Drones in the Desert
Originally published in the Summer 2019 issue of SPOKE+BLOSSOM
Drone racing has been rapidly gaining popularity throughout the nation, with thousands of racers showing up at fields, parks and arenas to display their skills. It is one of those rare phenomena that combines the highest of technologies, psychological skills, athletic abilities and even art. It is mesmerizing to watch.
Three years ago, a few drone advocates, members of the Grand Junction Modeleers flying club and the Academy of Model Aeronautics asked, “Why not here?” At that time, there were no official or sanctioned drone races in western Colorado.
The club partnered with The Other Guys (TOG) First Person View (FPV) Drone Racing Club in Longmont to bring this sport to the Grand Valley. TOG is considered one of the best flying clubs in the country. They had the expertise, andthe GJ Modeleers had the perfect place — a 17-acre field with no trees, no power lines and lots of parking just off of 32 Road on Whitewater Hill. Drones in the Desert (DITD) was born.
The first year hosted 25 pilots with cash prizes and lots of free food. The racers were challenged by the desert environment, but the event was so much fun that all agreed DITD was one of the best races in Colorado. The second year hosted 37 pilots, more free food and a mountain bike giveaway.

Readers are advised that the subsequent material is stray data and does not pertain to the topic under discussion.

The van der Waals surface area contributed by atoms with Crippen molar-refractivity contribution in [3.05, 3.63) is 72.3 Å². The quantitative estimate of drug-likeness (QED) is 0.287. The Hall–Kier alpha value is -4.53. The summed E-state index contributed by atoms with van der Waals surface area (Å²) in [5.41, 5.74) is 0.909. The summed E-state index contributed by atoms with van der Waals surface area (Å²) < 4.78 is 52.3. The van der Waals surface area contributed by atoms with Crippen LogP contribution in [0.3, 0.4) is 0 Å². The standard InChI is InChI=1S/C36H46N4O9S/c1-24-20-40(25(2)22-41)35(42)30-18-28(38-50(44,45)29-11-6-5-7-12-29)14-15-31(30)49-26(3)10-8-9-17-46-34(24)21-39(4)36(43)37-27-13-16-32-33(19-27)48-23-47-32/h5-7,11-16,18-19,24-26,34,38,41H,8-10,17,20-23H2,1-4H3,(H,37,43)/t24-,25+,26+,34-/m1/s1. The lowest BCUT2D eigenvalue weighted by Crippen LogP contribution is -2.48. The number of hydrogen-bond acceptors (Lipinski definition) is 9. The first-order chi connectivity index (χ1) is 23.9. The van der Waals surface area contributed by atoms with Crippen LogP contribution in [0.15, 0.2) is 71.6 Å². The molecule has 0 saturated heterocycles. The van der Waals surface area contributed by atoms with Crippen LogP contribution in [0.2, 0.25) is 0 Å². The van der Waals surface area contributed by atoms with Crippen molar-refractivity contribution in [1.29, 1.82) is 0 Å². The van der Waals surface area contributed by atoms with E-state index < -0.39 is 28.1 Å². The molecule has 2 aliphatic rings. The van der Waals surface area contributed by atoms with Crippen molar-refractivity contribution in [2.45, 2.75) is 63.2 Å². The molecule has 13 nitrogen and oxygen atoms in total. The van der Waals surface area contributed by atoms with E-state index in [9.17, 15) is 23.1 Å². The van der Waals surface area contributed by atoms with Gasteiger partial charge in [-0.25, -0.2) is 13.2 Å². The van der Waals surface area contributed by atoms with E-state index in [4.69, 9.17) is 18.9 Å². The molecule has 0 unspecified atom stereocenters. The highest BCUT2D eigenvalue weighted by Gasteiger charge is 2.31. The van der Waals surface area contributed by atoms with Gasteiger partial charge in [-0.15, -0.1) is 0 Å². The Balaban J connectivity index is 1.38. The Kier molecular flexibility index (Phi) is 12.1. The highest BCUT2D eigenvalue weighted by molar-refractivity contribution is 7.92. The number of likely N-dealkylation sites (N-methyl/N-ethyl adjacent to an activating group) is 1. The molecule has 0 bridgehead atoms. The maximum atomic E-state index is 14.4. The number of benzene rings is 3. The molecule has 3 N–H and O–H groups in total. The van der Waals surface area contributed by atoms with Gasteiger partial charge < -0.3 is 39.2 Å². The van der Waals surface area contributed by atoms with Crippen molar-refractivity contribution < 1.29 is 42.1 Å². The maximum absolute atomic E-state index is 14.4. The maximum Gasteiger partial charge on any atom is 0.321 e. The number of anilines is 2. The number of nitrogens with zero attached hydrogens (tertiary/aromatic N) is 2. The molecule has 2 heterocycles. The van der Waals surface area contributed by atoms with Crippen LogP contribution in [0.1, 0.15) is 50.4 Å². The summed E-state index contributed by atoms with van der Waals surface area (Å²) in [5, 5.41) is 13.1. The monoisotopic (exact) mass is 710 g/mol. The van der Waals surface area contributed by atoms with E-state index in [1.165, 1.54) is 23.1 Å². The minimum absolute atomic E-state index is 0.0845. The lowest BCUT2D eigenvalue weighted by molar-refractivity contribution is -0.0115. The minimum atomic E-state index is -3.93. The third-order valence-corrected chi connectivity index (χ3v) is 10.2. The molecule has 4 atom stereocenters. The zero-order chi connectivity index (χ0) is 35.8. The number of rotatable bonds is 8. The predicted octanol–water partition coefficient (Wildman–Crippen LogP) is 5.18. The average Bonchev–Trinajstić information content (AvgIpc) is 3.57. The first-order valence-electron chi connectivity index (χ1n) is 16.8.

Now the third annual Drones in the Desert is scheduled for August 31 - September 1. More than 45 entrants are expected. Local racers will be joined by pros and amateurs from the Eastern Slope, Wyoming and Utah, vying for $600 in prize money. TOG will return to provide equipment and tech know-how.
This year the event will also host a demonstration from the Drone Championship League’s Quadforce 1, a national racing team. Co-chairs are Sherry Ficklin and Vicki Felmlee.
“We are really excited to have members of Quadforce 1 come to DITD,” says Ficklin, “They’ll bring a level of adrenaline and knowledge that is going to be amazing.”
All racers build their own drones and combine custom computer coding with FPV goggles so that they can “see” what the drone is seeing. Reaching speeds of 80 to 100 miles-per-hour, drones veer and slice the air, through, over and undergates and obstacles. The racer and drone work as one. Races are monitored by human watchers, but because drones move with a lightning blur, they are also wired into computers that track speed and accuracy from gate to gate. If a dronehits or misses a gate, the computer catches it and penalties are deducted from the score.
At only 19, Jonathan Ficklin of Grand Junction is one of the rising stars in professional drone racing. He was tapped by the prestigious Drone Champions League and has already competed in European events. His future plans are to compete all around the world, continue to grow the sport, and “do all [he] can to make a living doing it, because it’s what [he] love[s] to do.”